It doesn’t seem like waiting out the storm is moving Israel to a safer spot. Instead it’s making the inevitable flashpoint more dangerous.

  2. Robman says:

    I thought Israel already annexed the Golan but had merely asked Obama to recognize this as legitimate (I agree, dumb move to ask Obama for any favors of this nature).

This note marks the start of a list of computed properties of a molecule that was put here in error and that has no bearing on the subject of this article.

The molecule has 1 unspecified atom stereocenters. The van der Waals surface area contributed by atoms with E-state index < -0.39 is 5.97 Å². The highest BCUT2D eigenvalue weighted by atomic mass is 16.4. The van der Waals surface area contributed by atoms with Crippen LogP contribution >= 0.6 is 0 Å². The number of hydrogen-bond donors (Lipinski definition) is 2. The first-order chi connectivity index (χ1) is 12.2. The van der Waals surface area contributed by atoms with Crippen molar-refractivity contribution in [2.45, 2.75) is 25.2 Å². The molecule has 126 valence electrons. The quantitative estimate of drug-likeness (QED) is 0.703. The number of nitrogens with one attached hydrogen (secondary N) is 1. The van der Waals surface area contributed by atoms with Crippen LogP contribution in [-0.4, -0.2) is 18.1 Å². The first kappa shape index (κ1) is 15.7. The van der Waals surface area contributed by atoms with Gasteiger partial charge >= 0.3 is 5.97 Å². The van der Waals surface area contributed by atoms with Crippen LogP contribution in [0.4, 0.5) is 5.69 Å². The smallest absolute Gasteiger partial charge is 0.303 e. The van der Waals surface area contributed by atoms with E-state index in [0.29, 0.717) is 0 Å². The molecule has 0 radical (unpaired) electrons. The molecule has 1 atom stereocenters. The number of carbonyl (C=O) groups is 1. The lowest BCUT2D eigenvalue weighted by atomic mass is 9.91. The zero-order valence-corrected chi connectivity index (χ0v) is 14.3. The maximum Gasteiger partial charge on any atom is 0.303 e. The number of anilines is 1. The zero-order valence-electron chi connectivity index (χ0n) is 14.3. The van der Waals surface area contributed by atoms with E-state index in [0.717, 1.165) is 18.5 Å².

But I thought there wasn’t anything else Israel could do in Golan. That is already part of Israel “proper”, as far as Israel is concerned, is it not?

  3. Israel extended Israeli law to the Golan, which is something more than the Civil Administration that rules the parts of Judea/Samaria that is under Israeli civil control, and something less than “annexation” which is what Israel did with eastern Jerusalem. See

  4. Nancy B says:

    Your words are my words. Bravo Vic!